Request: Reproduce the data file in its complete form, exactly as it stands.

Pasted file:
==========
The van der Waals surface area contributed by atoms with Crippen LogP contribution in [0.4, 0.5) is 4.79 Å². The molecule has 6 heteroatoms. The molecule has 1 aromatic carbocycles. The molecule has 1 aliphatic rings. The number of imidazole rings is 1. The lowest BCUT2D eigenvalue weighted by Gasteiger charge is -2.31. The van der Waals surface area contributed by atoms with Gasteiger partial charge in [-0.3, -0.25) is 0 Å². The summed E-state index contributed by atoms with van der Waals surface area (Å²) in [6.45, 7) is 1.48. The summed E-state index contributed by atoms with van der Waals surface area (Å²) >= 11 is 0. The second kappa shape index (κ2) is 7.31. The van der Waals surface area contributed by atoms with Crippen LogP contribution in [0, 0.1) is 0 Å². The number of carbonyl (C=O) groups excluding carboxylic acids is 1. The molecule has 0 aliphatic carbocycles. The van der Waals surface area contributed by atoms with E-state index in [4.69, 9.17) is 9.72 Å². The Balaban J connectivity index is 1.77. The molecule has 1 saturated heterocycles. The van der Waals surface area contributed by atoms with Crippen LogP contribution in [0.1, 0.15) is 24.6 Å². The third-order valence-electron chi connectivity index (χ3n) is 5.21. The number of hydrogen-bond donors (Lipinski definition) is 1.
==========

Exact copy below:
The van der Waals surface area contributed by atoms with Crippen LogP contribution in [0.4, 0.5) is 4.79 Å². The molecule has 6 heteroatoms. The molecule has 1 aromatic carbocycles. The molecule has 1 aliphatic rings. The number of imidazole rings is 1. The lowest BCUT2D eigenvalue weighted by Gasteiger charge is -2.31. The van der Waals surface area contributed by atoms with Gasteiger partial charge in [-0.3, -0.25) is 0 Å². The summed E-state index contributed by atoms with van der Waals surface area (Å²) in [6.45, 7) is 1.48. The summed E-state index contributed by atoms with van der Waals surface area (Å²) >= 11 is 0. The second kappa shape index (κ2) is 7.31. The van der Waals surface area contributed by atoms with Crippen LogP contribution in [0, 0.1) is 0 Å². The number of carbonyl (C=O) groups excluding carboxylic acids is 1. The molecule has 0 aliphatic carbocycles. The van der Waals surface area contributed by atoms with E-state index in [4.69, 9.17) is 9.72 Å². The Balaban J connectivity index is 1.77. The molecule has 1 saturated heterocycles. The van der Waals surface area contributed by atoms with Crippen LogP contribution in [0.1, 0.15) is 24.6 Å². The third-order valence-electron chi connectivity index (χ3n) is 5.21. The number of hydrogen-bond donors (Lipinski definition) is 1.